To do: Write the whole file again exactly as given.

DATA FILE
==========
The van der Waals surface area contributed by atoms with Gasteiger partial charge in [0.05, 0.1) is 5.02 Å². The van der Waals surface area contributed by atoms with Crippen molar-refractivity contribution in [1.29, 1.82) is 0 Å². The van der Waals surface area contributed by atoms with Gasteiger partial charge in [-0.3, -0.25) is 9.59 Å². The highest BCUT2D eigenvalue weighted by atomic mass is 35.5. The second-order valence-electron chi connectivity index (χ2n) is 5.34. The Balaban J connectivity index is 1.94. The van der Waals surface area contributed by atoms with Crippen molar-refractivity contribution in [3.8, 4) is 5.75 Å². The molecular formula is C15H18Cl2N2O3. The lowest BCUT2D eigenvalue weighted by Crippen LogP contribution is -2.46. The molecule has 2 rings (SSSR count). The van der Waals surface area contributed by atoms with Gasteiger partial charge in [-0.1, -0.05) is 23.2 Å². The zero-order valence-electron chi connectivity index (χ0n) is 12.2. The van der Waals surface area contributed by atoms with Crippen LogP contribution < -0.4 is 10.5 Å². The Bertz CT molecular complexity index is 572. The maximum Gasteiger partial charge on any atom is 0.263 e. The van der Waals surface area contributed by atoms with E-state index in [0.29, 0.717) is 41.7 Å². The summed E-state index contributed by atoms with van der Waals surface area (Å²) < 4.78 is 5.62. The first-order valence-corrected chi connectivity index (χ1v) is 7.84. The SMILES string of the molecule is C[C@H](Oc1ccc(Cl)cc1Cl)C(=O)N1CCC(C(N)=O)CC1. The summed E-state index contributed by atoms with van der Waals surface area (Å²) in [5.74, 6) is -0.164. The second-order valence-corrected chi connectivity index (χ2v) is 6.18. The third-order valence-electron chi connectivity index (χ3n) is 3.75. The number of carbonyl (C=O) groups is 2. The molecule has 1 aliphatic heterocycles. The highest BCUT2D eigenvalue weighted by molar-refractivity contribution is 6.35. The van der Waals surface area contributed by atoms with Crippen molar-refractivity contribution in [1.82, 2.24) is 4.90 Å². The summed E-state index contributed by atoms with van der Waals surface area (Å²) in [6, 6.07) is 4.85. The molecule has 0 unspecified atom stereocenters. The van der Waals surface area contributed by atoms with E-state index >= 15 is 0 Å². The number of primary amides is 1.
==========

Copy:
The van der Waals surface area contributed by atoms with Gasteiger partial charge in [0.05, 0.1) is 5.02 Å². The van der Waals surface area contributed by atoms with Crippen molar-refractivity contribution in [1.29, 1.82) is 0 Å². The van der Waals surface area contributed by atoms with Gasteiger partial charge in [-0.3, -0.25) is 9.59 Å². The highest BCUT2D eigenvalue weighted by atomic mass is 35.5. The second-order valence-electron chi connectivity index (χ2n) is 5.34. The Balaban J connectivity index is 1.94. The van der Waals surface area contributed by atoms with Crippen molar-refractivity contribution in [3.8, 4) is 5.75 Å². The molecular formula is C15H18Cl2N2O3. The lowest BCUT2D eigenvalue weighted by Crippen LogP contribution is -2.46. The molecule has 2 rings (SSSR count). The van der Waals surface area contributed by atoms with Gasteiger partial charge in [-0.1, -0.05) is 23.2 Å². The zero-order valence-electron chi connectivity index (χ0n) is 12.2. The van der Waals surface area contributed by atoms with Crippen LogP contribution < -0.4 is 10.5 Å². The Bertz CT molecular complexity index is 572. The maximum Gasteiger partial charge on any atom is 0.263 e. The van der Waals surface area contributed by atoms with E-state index in [0.29, 0.717) is 41.7 Å². The summed E-state index contributed by atoms with van der Waals surface area (Å²) < 4.78 is 5.62. The first-order valence-corrected chi connectivity index (χ1v) is 7.84. The SMILES string of the molecule is C[C@H](Oc1ccc(Cl)cc1Cl)C(=O)N1CCC(C(N)=O)CC1. The summed E-state index contributed by atoms with van der Waals surface area (Å²) in [5.74, 6) is -0.164. The second-order valence-corrected chi connectivity index (χ2v) is 6.18. The third-order valence-electron chi connectivity index (χ3n) is 3.75. The number of carbonyl (C=O) groups is 2. The molecule has 1 aliphatic heterocycles. The highest BCUT2D eigenvalue weighted by molar-refractivity contribution is 6.35. The van der Waals surface area contributed by atoms with Crippen molar-refractivity contribution in [1.82, 2.24) is 4.90 Å². The summed E-state index contributed by atoms with van der Waals surface area (Å²) in [6, 6.07) is 4.85. The molecule has 0 unspecified atom stereocenters. The van der Waals surface area contributed by atoms with E-state index >= 15 is 0 Å². The number of primary amides is 1.